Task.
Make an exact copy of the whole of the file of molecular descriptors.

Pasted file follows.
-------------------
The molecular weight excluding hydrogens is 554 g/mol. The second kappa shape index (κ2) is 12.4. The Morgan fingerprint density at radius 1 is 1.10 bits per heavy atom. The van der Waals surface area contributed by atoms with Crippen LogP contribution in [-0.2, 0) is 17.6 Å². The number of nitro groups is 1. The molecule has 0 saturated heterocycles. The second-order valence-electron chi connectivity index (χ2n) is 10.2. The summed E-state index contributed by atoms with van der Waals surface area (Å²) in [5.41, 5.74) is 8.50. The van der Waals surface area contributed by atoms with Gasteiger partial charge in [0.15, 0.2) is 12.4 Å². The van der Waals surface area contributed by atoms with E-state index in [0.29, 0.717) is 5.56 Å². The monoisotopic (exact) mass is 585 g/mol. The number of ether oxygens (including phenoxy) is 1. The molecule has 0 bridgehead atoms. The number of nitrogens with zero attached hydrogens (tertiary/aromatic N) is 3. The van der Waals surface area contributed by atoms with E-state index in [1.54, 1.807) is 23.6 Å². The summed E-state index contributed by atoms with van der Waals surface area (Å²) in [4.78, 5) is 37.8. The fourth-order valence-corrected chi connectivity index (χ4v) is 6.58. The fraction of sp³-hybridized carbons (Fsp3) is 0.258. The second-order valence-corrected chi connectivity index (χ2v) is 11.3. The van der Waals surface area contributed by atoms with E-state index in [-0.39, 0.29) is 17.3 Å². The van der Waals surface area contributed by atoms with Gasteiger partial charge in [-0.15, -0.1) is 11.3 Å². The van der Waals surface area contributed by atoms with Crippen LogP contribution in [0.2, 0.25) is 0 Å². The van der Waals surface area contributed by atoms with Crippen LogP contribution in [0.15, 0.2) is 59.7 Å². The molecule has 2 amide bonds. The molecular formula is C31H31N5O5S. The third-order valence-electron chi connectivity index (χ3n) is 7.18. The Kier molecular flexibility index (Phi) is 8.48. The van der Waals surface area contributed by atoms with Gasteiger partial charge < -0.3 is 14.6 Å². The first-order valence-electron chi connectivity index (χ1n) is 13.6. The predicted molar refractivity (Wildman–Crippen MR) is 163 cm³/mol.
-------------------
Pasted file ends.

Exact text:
The molecular weight excluding hydrogens is 554 g/mol. The second kappa shape index (κ2) is 12.4. The Morgan fingerprint density at radius 1 is 1.10 bits per heavy atom. The van der Waals surface area contributed by atoms with Crippen LogP contribution in [-0.2, 0) is 17.6 Å². The number of nitro groups is 1. The molecule has 0 saturated heterocycles. The second-order valence-electron chi connectivity index (χ2n) is 10.2. The summed E-state index contributed by atoms with van der Waals surface area (Å²) in [5.41, 5.74) is 8.50. The van der Waals surface area contributed by atoms with Gasteiger partial charge in [0.15, 0.2) is 12.4 Å². The van der Waals surface area contributed by atoms with E-state index in [0.29, 0.717) is 5.56 Å². The monoisotopic (exact) mass is 585 g/mol. The number of ether oxygens (including phenoxy) is 1. The molecule has 0 bridgehead atoms. The number of nitrogens with zero attached hydrogens (tertiary/aromatic N) is 3. The van der Waals surface area contributed by atoms with E-state index in [1.54, 1.807) is 23.6 Å². The summed E-state index contributed by atoms with van der Waals surface area (Å²) in [4.78, 5) is 37.8. The fourth-order valence-corrected chi connectivity index (χ4v) is 6.58. The fraction of sp³-hybridized carbons (Fsp3) is 0.258. The second-order valence-corrected chi connectivity index (χ2v) is 11.3. The van der Waals surface area contributed by atoms with E-state index in [-0.39, 0.29) is 17.3 Å². The van der Waals surface area contributed by atoms with Gasteiger partial charge in [-0.15, -0.1) is 11.3 Å². The van der Waals surface area contributed by atoms with Crippen LogP contribution in [0.2, 0.25) is 0 Å². The van der Waals surface area contributed by atoms with Crippen LogP contribution in [0.15, 0.2) is 59.7 Å². The molecule has 2 amide bonds. The molecular formula is C31H31N5O5S. The third-order valence-electron chi connectivity index (χ3n) is 7.18. The Kier molecular flexibility index (Phi) is 8.48. The van der Waals surface area contributed by atoms with Gasteiger partial charge < -0.3 is 14.6 Å². The first-order valence-electron chi connectivity index (χ1n) is 13.6. The predicted molar refractivity (Wildman–Crippen MR) is 163 cm³/mol.